Moving is often a complicated process for anyone, but when you’re raising children on your own, it can really get tough.
You’ll have one less set of hands for packing and lifting, and also be stuck making decisions on your own – like whether to hire movers or just rent a truck yourself. This guide can help make some of those decisions easier and help you tackle some of the unique issues that arise when moving with children.
You will also find printable checklists to keep you organized along the way. Use one or all of them to aid in planning, packing, picking a mover, loading the truck, and covering all your bases after the move. And check out the money-saving tips section for ways to make your move in a single-income household.
Some popular parenting bloggers have also joined us to provide some tips to make your life just a little easier during this hectic time.
Planning Your Move
Once you know you’re definitely moving, it’s time to get organized. Moving preparation starts long before you start packing boxes.
From sorting your belongings and selling what you no longer need to turning off the phone and internet before you leave, there’s a long list of things you’ll need to take care of.
Sometimes a new job can demand a quick turnaround, but ideally you’d want at least a couple of months to plan your move.
GoodCall® created a checklist that should help you get your move in order.
Prepare the Kids
One of the hardest parts of moving with children is changing schools. Many people try to avoid moving in the middle of the school year, or maybe even put off moving until after their child has graduated. But often that’s just not an option.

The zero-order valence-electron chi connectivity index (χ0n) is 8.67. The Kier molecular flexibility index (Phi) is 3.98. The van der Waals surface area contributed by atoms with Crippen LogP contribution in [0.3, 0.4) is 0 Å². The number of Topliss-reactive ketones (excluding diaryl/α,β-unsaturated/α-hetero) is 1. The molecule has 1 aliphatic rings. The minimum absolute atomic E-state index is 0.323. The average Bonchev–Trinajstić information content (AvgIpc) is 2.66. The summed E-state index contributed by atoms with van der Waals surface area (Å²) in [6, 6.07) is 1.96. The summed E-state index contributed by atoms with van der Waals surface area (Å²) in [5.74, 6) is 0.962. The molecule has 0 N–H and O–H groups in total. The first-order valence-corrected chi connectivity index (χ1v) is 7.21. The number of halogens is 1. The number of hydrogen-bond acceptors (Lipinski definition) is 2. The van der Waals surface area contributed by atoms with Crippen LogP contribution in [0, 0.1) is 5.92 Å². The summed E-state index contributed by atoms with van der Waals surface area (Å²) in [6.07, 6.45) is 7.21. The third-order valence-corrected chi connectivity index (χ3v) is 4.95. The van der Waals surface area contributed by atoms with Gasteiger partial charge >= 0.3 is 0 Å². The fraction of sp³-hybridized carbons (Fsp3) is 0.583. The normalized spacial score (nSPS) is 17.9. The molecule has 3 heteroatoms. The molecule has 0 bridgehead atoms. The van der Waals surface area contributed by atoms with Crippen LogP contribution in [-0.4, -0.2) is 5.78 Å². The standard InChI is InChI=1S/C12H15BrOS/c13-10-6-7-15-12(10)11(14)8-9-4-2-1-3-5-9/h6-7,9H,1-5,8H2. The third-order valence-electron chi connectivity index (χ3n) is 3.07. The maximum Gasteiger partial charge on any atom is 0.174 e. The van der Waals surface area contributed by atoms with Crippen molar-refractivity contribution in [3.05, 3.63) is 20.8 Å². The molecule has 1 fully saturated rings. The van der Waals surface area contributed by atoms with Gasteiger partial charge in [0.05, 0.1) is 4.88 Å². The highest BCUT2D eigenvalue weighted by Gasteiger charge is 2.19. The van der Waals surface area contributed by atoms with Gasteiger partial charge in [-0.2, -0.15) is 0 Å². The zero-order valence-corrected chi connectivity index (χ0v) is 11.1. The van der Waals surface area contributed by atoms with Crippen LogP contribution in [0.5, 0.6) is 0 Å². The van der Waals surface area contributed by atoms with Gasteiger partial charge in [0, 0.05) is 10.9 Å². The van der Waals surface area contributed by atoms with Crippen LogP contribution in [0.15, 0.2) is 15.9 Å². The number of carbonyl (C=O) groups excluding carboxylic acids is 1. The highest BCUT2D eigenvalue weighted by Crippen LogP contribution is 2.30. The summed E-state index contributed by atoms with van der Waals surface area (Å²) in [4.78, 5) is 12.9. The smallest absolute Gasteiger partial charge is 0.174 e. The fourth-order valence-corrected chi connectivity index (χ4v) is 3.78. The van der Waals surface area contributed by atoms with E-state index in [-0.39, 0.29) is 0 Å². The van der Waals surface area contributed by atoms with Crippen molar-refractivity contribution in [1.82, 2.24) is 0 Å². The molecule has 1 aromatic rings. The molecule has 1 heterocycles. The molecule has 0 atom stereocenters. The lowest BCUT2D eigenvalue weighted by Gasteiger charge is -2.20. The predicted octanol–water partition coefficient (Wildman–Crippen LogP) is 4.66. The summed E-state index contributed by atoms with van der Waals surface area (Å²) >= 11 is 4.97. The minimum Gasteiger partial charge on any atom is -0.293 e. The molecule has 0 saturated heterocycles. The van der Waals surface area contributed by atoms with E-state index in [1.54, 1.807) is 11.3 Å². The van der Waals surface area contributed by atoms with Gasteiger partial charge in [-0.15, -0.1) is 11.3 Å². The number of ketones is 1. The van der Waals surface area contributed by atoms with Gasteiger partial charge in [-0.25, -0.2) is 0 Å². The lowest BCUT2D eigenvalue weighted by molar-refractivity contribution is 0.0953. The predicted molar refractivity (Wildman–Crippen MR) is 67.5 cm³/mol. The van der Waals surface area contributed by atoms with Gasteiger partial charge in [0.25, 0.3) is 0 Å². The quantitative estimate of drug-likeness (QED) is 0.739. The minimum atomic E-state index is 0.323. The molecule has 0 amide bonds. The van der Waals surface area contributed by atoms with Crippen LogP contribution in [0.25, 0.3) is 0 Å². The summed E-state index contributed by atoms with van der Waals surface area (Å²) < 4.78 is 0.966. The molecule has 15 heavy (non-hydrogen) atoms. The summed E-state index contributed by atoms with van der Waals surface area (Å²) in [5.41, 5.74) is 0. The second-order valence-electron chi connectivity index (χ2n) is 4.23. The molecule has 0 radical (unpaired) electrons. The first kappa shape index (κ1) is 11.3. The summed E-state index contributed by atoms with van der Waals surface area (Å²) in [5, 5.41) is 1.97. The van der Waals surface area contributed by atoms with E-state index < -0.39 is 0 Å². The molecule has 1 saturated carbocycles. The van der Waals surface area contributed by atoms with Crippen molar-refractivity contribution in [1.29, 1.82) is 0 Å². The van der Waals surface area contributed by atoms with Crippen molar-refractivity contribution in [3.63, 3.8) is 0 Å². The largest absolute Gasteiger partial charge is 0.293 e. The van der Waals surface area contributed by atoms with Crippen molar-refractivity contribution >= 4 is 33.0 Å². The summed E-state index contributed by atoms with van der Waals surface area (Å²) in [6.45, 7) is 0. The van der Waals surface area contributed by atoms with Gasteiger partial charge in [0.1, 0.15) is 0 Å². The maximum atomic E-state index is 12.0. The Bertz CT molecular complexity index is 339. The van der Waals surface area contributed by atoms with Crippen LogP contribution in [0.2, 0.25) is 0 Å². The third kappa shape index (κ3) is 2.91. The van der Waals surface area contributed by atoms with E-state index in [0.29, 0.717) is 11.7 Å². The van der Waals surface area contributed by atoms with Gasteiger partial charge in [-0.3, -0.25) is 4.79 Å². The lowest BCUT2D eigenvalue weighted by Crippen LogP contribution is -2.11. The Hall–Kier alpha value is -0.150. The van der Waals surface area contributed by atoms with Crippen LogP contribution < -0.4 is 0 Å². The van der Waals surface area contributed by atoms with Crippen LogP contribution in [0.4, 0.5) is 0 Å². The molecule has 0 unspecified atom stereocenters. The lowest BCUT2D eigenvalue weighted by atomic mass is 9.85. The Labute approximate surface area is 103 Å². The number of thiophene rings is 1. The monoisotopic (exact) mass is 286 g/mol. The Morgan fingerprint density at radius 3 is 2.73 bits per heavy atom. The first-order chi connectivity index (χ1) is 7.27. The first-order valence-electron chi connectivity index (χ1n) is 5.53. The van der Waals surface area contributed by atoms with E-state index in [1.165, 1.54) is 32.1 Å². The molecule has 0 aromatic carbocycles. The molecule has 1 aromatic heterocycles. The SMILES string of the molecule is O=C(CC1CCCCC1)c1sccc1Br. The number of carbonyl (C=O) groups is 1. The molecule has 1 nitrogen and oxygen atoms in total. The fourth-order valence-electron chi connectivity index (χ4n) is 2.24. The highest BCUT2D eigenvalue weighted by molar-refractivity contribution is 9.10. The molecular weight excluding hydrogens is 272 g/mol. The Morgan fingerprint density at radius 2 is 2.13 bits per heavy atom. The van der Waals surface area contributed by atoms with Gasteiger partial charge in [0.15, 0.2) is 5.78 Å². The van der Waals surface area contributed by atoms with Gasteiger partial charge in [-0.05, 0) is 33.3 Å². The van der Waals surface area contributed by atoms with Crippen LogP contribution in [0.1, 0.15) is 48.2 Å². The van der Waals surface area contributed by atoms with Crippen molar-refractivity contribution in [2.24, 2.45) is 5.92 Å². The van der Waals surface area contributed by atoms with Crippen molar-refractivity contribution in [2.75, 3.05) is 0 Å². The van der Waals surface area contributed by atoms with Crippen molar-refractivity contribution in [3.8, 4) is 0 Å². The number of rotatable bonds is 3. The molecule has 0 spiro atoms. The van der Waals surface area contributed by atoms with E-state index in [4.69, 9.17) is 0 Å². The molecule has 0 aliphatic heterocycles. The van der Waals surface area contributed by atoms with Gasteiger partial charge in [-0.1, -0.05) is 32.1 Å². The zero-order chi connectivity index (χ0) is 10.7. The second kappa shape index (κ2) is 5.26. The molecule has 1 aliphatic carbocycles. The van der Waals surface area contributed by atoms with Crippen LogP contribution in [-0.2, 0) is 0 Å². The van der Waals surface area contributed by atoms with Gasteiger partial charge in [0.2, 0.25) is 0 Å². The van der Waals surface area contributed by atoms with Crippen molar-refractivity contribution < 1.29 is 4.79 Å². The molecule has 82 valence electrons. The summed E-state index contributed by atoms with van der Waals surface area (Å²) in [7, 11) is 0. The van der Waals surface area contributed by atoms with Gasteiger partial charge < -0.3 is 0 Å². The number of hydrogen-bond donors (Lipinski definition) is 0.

The good news is it’s easier today for kids on the move to stay in touch with old friends – especially those in middle or high school with smartphones and social media accounts. Even if you’re moving to another country, your child can stay in contact with their friends through Snapchat, FaceTime, Skype, video games, or any number of messaging apps.
Talk to your kids about moving as soon as you know it’s going to happen. They can probably tell if you’re trying to keep a secret from them, and that will just make the move seem like a more negative change. Be prepared to answer questions, especially about their new school and whether they’ll be able to keep doing their favorite activities, such as sports teams or ballet classes.
Children of different ages and maturity levels will probably react differently. Some teens find it especially difficult to leave the friends they’ve been in school with for nearly 10 years; others are mature enough to understand how important a new job is for the whole family.
There are also some things you’ll want to take care of before and after the move to make the transition simple for your kids.